Back at the beginning of the year, David All joined the chorus of voices pointing out that the GOP was not exactly embracing the Internet as a political tool. Prior to his career as a professional agitator, David worked for a couple of campaigns and received notoriety for his role as Jack Kingston’s blogger. He is, by all accounts, a master of self-promotion.
I have run into David in several circles, but never really have sat down to discuss politics or technology at length with him. I don’t know what kind of guy he is. I had always, however, read what he had to say – agreeing with him occasionally, and disagreeing completely almost as often.
In the last few weeks, however, he has gone from someone I can agree with to someone for whom I have absolutely no respect. His post on RedState banning Ron Paul’s angry, vocal minority was ridiculous.
I agree with Captain Ed. Generally, Republicans need to welcome Ron Paul (and all others willing to wear a Republican banner) to the debate and the discussion. If Ron Paul doesn’t win the nomination, we need him to actively endorse and support the winner so that his supporters will use their energy to defeat Hillary.
Personally, I recognize that Paul’s support is very, very real, especially in the politics + tech sphere. He is the people-powered Howard Dean candidate of 2008 which I’ve been saying we need to “prove” the importance of an effective Internet strategy. He is that Revolution.
First, Paul is not a people powered movement. People powered movements have people. Dean in 2008 had people. He was surging in the polls and imploded. Paul has never garnered more than a single digit in any polling not conducted on a website. His “popularity” is a creation of, by, and for the Internet. I play video games online, that doesn’t mean dragons and aliens exist in the real world. Ron Paul may be able to organize his minions to stuff the ballot box on MSNBC, but can he deliver a single person to the polls?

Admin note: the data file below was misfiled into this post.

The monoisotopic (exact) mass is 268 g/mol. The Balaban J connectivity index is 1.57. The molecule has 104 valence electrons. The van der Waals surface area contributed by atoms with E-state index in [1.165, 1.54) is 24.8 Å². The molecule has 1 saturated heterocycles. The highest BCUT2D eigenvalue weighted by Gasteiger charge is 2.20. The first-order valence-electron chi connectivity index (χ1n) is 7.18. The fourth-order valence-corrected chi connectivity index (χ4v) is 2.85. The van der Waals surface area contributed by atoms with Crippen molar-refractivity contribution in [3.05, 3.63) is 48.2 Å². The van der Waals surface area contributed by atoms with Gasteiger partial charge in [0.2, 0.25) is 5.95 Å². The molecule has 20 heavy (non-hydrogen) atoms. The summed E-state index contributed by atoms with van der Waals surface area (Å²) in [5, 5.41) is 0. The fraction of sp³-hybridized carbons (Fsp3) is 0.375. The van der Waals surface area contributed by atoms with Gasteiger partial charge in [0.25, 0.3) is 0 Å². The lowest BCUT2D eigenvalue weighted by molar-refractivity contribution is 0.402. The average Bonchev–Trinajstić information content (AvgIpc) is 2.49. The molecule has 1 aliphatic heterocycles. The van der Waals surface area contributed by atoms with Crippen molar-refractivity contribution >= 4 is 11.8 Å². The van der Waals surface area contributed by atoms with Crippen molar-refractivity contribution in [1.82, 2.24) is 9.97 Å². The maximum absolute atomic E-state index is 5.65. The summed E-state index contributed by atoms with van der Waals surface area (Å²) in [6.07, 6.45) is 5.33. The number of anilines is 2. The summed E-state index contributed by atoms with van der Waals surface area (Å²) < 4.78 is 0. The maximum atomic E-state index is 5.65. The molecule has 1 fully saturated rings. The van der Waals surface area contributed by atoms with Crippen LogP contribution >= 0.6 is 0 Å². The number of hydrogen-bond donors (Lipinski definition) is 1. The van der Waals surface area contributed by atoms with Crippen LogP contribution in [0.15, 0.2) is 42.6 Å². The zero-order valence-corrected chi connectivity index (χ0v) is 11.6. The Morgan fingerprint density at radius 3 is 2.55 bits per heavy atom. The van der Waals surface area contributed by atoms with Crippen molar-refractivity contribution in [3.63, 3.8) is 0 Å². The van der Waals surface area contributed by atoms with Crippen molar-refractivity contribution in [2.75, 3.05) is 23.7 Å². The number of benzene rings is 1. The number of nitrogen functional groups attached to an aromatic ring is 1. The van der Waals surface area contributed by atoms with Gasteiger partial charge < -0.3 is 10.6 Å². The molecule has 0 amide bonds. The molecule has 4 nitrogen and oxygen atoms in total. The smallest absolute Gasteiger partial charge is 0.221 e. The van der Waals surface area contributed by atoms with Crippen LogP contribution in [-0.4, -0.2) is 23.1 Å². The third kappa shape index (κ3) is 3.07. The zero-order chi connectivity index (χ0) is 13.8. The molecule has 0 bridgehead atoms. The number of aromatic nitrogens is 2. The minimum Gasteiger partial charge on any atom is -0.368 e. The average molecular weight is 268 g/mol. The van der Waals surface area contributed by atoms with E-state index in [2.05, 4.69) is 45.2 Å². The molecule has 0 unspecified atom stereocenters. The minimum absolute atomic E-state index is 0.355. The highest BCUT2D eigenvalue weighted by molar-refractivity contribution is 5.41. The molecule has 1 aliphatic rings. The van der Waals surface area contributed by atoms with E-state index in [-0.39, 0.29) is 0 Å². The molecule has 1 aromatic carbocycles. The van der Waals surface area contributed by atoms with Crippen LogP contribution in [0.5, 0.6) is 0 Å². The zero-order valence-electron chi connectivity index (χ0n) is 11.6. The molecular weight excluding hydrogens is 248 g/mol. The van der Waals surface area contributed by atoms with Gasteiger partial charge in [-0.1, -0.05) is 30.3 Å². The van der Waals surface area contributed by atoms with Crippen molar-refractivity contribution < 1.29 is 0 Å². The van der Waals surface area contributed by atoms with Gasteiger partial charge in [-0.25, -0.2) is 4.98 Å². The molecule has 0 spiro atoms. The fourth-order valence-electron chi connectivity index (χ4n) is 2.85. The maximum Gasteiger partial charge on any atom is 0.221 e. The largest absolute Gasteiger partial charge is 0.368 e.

Second, and much more important, a revolution of anti-Semitic, racist, white supremacist, black helicopter Republicans is absolutely not what we need to “prove” anything. Sending a crystal clear message to these people that we a) will not tolerate them and b) absolutely do not want them in the party is what we “need” to do. Erick Erickson is right.
If David All wants to bring in these people to beat Hillary, he can have at it. Thanks, but I’ll pass. The media already paints the GOP as angry white guys enough without David bringing these guys in to help.
I’m guessing David was about 8 or 10 during the 1992 convention, but the angry right was embodied by Pat Buchanan’s speech to the delegates in Houston. It was that speech, as much as anything else, that cemented our brand as reactionaries and zealots. It has taken us 15 years to recover from putting the radical ideologies of an extremist on display.
Arguing that we need people in our coalition who preach the “Zionist conspiracy” as a political philosophy (which is what Erick was railing against, and the reason for the ban) misses the point completely. If David actually believes that the lunatic wing of the right will fall into line to support the eventual nomination of Romney, Giuliani, Thompson or McCain, he needs an adjustment to his political instincts. As Erickson pointed out, Paul himself said during the CNBC debate that he would not support the GOP nominee.
Not right now I don‚Äôt. Not unless they‚Äôre willing to end the war and bring our troops home… No, I‚Äôm not going to support them if they continue down the path which has taken our party down the tubes.
I find it odd that Paul calls it “our party” having run on the Libertarian ticket for President the last time he ran. It seems he only wants to affiliate with the GOP when he thinks there is electoral advantage. His minions probably don’t share that tendency and would likely vote for the Libertarians’ quadrennial sacrifice.
What would cause David to believe that Paul’s supporters would ever get behind the GOP? That argument is almost as laughable as the one he used to defend Google and MoveOn.